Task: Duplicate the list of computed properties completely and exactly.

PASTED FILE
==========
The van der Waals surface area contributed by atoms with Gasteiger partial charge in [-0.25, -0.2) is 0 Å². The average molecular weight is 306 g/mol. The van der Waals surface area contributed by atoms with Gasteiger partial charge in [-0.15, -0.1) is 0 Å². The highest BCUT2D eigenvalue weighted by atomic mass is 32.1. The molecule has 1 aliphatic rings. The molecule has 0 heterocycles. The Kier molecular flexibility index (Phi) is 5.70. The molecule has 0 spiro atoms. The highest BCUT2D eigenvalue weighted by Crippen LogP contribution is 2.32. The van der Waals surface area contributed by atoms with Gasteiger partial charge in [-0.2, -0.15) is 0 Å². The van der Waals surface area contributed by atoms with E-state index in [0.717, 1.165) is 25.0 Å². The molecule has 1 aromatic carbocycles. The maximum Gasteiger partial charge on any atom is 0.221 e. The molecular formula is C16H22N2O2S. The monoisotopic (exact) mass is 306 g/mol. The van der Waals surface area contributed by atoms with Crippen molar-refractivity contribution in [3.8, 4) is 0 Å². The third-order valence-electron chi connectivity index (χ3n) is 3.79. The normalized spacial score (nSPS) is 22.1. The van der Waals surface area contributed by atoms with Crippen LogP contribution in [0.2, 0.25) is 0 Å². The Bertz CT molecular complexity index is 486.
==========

The van der Waals surface area contributed by atoms with Gasteiger partial charge in [-0.25, -0.2) is 0 Å². The average molecular weight is 306 g/mol. The van der Waals surface area contributed by atoms with Gasteiger partial charge in [-0.15, -0.1) is 0 Å². The highest BCUT2D eigenvalue weighted by atomic mass is 32.1. The molecule has 1 aliphatic rings. The molecule has 0 heterocycles. The Kier molecular flexibility index (Phi) is 5.70. The molecule has 0 spiro atoms. The highest BCUT2D eigenvalue weighted by Crippen LogP contribution is 2.32. The van der Waals surface area contributed by atoms with Gasteiger partial charge in [-0.2, -0.15) is 0 Å². The van der Waals surface area contributed by atoms with E-state index in [0.717, 1.165) is 25.0 Å². The molecule has 1 aromatic carbocycles. The maximum Gasteiger partial charge on any atom is 0.221 e. The molecular formula is C16H22N2O2S. The monoisotopic (exact) mass is 306 g/mol. The van der Waals surface area contributed by atoms with Crippen molar-refractivity contribution in [3.8, 4) is 0 Å². The third-order valence-electron chi connectivity index (χ3n) is 3.79. The normalized spacial score (nSPS) is 22.1. The van der Waals surface area contributed by atoms with Crippen LogP contribution in [0.2, 0.25) is 0 Å². The Bertz CT molecular complexity index is 486.